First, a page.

Saturday, January 7, 2017

Revisiting ROCCO's 2016 interview with....GERRY SCHMITT!

Ma-row! My guest today is author Gerry Schmitt who is probably better known to you as Laura Childs! Today I am interviewing her on her new series!

Gerry Schmitt is the author of Little Girl Gone, an Afton Tangler Thriller to be released July 5, 2016. Writing under her pen name Laura Childs, she is
the New York Times bestselling author of more than thirty-six mysteries, including the Scrapbooking Mysteries, Tea Shop Mysteries, and Cackleberry Club Mysteries. Gerry is the former CEO of her own marketing firm, has won dozens of TV and radio awards, and produced two reality TV shows. She and her professor husband enjoy travel and their two Shar-Pei dogs.

Welcome, Gerry! As Laura Childs, you write three fabulous cozy series. What made you make the leap into thrillers?

Thanks for having me, ROCCO!  It’s not such a huge leap. I’ve been writing what I call a “thrillzy” for years. This is my own brand of hybrid book that dances between a thriller and a cozy. Instead of sweet little ladies with cats, I incorporate smart, daring female entrepreneurs, double murders, international jewel thieves, arson, ponzi schemes, car crashes, smash and grab robberies, hangings, drownings, maniacal cult leaders, haunted houses, horse thieves, etc. If it’s crazy, evil, or exciting, I’ll stick it in one of my books.

Tell us what inspired this new series, the Afton Tangler Thrillers. Where did the idea for LITTLE GIRL GONE come from?

The first time I saw a “reborn” doll, a doll that had been stripped of factory paint and then reworked to look like a real infant, I thought to myself, “This is amazingly creepy.” I mean, this doll had hand-inserted hair and eyelashes, a perfect airbrushed paint job, and even a tiny motor to imitate a heartbeat. People who bought these dolls actually signed adoptions papers! From that sort of jumping off point it was easy to build a twisty, off-kilter plot.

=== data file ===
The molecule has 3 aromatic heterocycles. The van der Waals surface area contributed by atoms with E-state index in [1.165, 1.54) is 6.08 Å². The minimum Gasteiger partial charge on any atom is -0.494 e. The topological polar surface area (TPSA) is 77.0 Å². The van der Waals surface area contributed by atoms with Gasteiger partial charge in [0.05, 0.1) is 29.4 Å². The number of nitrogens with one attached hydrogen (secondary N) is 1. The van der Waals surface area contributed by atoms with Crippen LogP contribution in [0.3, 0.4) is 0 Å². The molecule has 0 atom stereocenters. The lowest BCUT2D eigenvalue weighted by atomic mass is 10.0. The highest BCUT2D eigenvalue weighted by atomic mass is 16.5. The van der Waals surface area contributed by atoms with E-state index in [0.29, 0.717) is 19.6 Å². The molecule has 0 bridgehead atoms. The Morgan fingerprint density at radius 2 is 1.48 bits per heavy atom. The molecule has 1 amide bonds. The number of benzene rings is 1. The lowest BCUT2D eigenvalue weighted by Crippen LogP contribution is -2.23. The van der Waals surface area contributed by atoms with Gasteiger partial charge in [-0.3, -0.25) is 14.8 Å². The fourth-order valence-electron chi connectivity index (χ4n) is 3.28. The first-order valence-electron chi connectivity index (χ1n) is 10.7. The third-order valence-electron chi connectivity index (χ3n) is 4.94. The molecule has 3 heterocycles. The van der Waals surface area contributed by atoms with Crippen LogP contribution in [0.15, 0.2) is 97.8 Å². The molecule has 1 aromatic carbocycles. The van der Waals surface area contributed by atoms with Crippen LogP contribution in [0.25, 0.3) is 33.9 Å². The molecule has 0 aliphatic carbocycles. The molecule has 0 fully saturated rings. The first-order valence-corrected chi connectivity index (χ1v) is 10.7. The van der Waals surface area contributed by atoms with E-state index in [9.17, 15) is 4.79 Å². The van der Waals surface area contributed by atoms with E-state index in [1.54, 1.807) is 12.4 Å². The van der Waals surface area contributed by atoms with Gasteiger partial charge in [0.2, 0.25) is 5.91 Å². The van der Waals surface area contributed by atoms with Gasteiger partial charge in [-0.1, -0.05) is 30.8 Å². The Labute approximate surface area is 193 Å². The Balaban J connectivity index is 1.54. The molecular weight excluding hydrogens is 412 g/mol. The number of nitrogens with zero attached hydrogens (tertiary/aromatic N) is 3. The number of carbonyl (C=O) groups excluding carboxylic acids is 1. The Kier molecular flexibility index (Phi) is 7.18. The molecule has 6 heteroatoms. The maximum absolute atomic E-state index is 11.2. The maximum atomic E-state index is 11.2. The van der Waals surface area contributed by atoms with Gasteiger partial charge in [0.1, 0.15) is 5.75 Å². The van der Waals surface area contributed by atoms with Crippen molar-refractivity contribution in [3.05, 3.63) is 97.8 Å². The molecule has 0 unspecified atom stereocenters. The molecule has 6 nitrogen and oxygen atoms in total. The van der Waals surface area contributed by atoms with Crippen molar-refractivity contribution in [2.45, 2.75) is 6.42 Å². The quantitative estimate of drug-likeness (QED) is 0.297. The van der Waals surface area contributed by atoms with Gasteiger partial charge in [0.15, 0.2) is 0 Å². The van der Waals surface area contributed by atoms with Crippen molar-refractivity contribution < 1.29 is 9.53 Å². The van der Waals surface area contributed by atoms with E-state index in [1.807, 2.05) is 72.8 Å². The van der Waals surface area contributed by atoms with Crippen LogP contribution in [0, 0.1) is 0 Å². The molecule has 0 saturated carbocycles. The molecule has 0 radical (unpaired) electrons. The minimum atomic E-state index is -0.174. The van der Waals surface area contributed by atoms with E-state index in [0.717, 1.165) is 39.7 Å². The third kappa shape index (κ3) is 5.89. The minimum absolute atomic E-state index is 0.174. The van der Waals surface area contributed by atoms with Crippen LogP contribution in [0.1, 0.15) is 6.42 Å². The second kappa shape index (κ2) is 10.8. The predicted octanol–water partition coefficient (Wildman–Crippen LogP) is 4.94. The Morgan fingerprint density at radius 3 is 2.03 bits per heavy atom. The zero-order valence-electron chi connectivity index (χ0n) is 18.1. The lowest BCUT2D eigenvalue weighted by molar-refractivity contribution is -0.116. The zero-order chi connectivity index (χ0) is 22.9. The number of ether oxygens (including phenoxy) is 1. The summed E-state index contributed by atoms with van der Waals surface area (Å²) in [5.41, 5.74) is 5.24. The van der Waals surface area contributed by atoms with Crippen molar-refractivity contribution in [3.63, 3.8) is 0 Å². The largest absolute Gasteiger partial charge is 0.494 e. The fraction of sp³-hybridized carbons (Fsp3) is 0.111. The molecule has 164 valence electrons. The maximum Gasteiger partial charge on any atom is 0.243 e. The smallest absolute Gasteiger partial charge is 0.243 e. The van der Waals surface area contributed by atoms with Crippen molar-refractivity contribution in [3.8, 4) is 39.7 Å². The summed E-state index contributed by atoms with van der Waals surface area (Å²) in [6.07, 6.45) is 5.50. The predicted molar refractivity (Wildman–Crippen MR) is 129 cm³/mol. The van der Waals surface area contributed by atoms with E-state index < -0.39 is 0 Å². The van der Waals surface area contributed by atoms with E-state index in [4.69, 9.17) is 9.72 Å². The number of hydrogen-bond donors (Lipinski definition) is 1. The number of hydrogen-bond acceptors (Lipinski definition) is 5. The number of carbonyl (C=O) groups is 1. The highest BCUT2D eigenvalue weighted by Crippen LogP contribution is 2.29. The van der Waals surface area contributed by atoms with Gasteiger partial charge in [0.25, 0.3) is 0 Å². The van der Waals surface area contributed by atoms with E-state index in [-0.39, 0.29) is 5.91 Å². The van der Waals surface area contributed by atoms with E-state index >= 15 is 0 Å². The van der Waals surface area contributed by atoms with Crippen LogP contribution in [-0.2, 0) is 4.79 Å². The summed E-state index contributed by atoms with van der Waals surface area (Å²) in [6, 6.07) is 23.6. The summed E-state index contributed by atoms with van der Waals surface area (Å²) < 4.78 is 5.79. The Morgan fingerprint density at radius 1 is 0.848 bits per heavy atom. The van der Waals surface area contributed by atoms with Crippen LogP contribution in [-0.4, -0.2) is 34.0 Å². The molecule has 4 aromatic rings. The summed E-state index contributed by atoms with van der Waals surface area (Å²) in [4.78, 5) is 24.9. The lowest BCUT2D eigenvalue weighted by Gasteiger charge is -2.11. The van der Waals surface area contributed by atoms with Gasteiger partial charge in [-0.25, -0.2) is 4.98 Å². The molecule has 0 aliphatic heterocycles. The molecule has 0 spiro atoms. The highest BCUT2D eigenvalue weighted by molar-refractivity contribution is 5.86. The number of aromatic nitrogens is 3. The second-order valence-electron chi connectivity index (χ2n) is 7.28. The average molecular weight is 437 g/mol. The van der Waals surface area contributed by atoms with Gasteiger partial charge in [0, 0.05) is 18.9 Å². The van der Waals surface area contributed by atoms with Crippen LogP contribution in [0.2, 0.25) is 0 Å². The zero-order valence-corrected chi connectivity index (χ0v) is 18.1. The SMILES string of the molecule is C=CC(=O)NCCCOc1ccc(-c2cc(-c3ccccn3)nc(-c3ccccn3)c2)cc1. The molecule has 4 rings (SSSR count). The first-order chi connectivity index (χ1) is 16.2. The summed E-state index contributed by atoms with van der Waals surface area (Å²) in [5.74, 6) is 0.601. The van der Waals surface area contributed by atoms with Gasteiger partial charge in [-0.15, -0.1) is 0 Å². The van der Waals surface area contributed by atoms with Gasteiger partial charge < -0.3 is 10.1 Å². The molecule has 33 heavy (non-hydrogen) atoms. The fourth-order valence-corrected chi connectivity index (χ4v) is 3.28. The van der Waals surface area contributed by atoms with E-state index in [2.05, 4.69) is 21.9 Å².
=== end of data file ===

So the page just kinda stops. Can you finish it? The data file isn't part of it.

Which do you prefer writing, thrillers or cozies?

I’m a commercial writer who’s written screenplays, TV commercials, reality shows, etc.  So I pretty much love writing everything. Writing thrillers is a little more difficult, however, because they demand a longer format and slightly more intricate plot.

Are you a fan of thrillers? Who is your favorite thriller author?

I read every thriller I can get my hands on, but my favorite thriller author is John Sandford. He’s the master of casual dialogue and intricate, gritty plots.

With four series on your plate, you are one busy lady! How do you keep your characters/plots straight and how do you schedule your writing so the series don’t overlap?

It’s fairly easy to keep my characters and plots straight because I work from a very tight outline. I always sketch out characters and key plot ideas before I start writing, and then I forge ahead with a ninety-page outline. That outline gives me a very tight parameter that’s easy to work from. As far as my series overlapping, they do! I’m usually working on two books at once. I’m a binge writer, so the minute I run out of ideas or energy for one book, I switch over to the second book. For some reason I can always find my mojo again!

Big question for your cozy fans: Do you intend to keep on writing your other three series and if so, can you tell us any future plans for them?

Actually, much of the future’s already written. CREPE FACTOR, the next Scrapbooking Mystery comes out in October and I’m already writing GLITTER BOMB, which will be the next book with a Mardi Gras theme. EGG DROP DEAD, my next Cackleberry Club Mystery, will be out in December, and I’ve already started writing EGGS OVER UNEASY. PEKOE MOST POISON, the next Tea Shop Mystery, will be out in March 2017 and that’s already written and sent off to my publisher. Now I’m working on the plot for PLUM TEA CRAZY. And I’m also working on an Afton Tangler Thriller for July 2017 publication. No title yet, but it involves a helicopter crash, international smugglers, a home shopping network, and a deranged widow out for revenge!

Describe your workspace.

It’s a mess. Press kits, ARCs, and boxes of books everywhere. My husband says I need an office and a mailroom. I agree.  (And I can’t forget my dogs, two Chinese Shar-Pei who sprawl everywhere.)

Do you have a favorite quote?

“Never interrupt your enemy when he is making a mistake” – Napoleon Bonaparte. (Harsh but very true when you’re in the middle of a business deal.)

What’s the best and worst part of being an author?

The best part is working for myself, which I do as an author and did for almost twenty years as CEO of my own marketing firm. The worst part (really the hardest part) is not having my former team around me anymore. (Although my designers have been brought in as freelancers.)

Read the Human's article on Gerry Schmitt in this month's issue of Night Owl Magazine: Night Owl - New Face for Suspense - Gerry Schmitt

No comments:

Post a Comment